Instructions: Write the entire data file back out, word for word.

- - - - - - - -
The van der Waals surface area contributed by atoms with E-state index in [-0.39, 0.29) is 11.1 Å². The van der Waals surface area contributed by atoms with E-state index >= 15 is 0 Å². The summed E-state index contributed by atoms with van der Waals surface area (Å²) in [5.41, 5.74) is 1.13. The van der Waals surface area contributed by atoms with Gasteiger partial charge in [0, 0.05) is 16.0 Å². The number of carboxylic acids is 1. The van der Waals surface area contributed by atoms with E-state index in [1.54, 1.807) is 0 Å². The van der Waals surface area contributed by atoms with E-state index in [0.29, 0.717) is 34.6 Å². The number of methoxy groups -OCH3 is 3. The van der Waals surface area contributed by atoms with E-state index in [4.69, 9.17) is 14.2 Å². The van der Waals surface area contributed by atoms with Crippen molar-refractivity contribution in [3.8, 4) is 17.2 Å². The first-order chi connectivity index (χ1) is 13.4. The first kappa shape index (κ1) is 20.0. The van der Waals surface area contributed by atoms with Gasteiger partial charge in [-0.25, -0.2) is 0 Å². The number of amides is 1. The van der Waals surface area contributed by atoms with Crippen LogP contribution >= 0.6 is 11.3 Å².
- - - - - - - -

The van der Waals surface area contributed by atoms with E-state index in [-0.39, 0.29) is 11.1 Å². The van der Waals surface area contributed by atoms with E-state index >= 15 is 0 Å². The summed E-state index contributed by atoms with van der Waals surface area (Å²) in [5.41, 5.74) is 1.13. The van der Waals surface area contributed by atoms with Gasteiger partial charge in [0, 0.05) is 16.0 Å². The number of carboxylic acids is 1. The van der Waals surface area contributed by atoms with E-state index in [1.54, 1.807) is 0 Å². The van der Waals surface area contributed by atoms with E-state index in [0.29, 0.717) is 34.6 Å². The number of methoxy groups -OCH3 is 3. The van der Waals surface area contributed by atoms with E-state index in [4.69, 9.17) is 14.2 Å². The van der Waals surface area contributed by atoms with Crippen molar-refractivity contribution in [3.8, 4) is 17.2 Å². The first-order chi connectivity index (χ1) is 13.4. The first kappa shape index (κ1) is 20.0. The van der Waals surface area contributed by atoms with Gasteiger partial charge in [-0.25, -0.2) is 0 Å². The number of amides is 1. The van der Waals surface area contributed by atoms with Crippen LogP contribution >= 0.6 is 11.3 Å².